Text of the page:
In breast cancer, new, malignant tissue starts growing in a mammary gland. Being diagnosed with breast cancer often makes people feel very frightened and anxious. Having cancer can really turn your life upside down for a while. It is helpful to know that if you get breast cancer for the first time and it has not spread far, there’s a good chance that treatment can lead to full recovery. There are also many support services that help people in everyday life, to return to work and cope emotionally with breast cancer.
Breast cancer is usually not painful in its early stages. But there are some things that could be signs of breast cancer. But they could be signs of a non-cancerous lump too. It is important to see your doctor immediately if you notice any of the following changes:
- One breast changes size or shape
- You can feel a lump in a breast or armpit
- There is a sunken dip (dimple) on the nipple or elsewhere on the breast
- Red or scaly skin on your breasts that does not heal
- Clear or bloody fluid flowing from one nipple
Breast cancer screening may also detect abnormalities. If this is the case, further tests can be done to examine the area more closely.
Breast cancer can develop when the genetic material in cells changes and causes them to start multiplying in an uncontrolled way, forming lumps or nodules. How these changes come about, and how the cells then develop, depends on many factors that can also influence one another. These factors include age, height and weight, immune system, hormones, pregnancies and amount of breastfeeding. Breast cancer is not contagious.
Some women worry that they might be partly to blame for getting breast cancer because of their lifestyle. You may also often hear theories that certain character traits can increase a person’s risk of getting cancer. But these theories are unproven and now considered outdated. No one is to blame for a serious disease like breast cancer. Anybody can get cancer, regardless of their lifestyle and character traits.
Many of the risk factors for breast cancer cannot be modified, and there is nothing that can be done to influence them. These kinds of risk factors include genetic makeup and ethnicity. Women who have a sister or mother with breast cancer are at greater risk. Giving birth and breastfeeding, on the other hand, are thought to lower the risk.
Breast cancer is more common in some families. Genetics is estimated to be responsible for 5 to 10 out of 100 cases of breast cancer. It is known that women with mutations in the genes BRCA1 and BRCA2 have a considerably higher risk of getting breast cancer. The abbreviation “BRCA” stands for “breast cancer gene.” Between 50 and 80 out of 100 women with this kind of genetic mutation develop breast cancer at some point in their life. Women who have this mutation but have not yet had breast cancer are offered additional health care services such as regular screening tests.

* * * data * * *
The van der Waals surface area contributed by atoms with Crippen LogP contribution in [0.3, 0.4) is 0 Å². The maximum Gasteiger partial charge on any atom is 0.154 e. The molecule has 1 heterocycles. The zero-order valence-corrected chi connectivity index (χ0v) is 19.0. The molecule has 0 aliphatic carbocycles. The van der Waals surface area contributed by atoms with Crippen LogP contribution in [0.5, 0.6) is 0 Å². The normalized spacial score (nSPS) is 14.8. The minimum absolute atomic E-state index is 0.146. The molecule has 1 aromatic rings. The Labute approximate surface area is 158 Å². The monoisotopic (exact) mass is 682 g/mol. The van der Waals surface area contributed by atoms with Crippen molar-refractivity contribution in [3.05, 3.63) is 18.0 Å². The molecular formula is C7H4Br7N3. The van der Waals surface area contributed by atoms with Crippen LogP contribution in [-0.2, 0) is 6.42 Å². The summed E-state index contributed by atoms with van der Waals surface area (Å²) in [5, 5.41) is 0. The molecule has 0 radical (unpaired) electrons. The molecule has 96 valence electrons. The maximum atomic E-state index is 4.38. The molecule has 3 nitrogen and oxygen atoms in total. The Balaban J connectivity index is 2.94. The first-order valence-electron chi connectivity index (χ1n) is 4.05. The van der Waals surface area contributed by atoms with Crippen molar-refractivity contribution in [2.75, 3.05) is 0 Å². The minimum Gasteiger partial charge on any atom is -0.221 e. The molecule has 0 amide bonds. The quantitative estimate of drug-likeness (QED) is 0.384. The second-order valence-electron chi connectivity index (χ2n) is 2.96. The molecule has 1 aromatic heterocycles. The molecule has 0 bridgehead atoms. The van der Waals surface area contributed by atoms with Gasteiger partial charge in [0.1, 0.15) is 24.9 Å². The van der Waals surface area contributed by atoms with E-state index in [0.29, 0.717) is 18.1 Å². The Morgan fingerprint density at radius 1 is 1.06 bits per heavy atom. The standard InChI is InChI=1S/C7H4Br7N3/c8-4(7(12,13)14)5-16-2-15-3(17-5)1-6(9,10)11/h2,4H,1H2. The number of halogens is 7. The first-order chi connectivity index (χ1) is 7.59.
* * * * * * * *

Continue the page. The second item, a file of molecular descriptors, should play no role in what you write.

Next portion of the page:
Breast cancer is the most common type of cancer in women. It is usually detected in older age: 60 out of 100 women with breast cancer are over 60 years old when the disease is first diagnosed. Men can also get breast cancer, although this is very rare.
Successful treatment depends on a number of different factors, including the following:
- Tumor size
- Whether the tumor is confined to breast tissue and where exactly it is located,
- Whether tumor growth is influenced by hormones
- Whether the cancer cells have growth factor receptors (HER2 receptors)
- Number of mutated cancer cells
- Number of cancerous growths
- Whether the cancer cells have spread through the lymph vessels in the skin (inflammatory breast cancer)
- Whether all of the tumor tissue can be removed
- Whether it has already spread to distant parts of the body
- Past history of breast cancer
Sometimes breast cancer is first diagnosed after it has already reached an advanced stage. In this case the cancer may have spread and formed tumors in other parts of the body (metastatic tumors), for example in bones or lymph nodes. But even if this happens the disease can still be treated.
If a tumor can be completely removed and there are no distant metastases, full recovery is possible. This is also true for breast cancer that returns after going away, called recurrent breast cancer.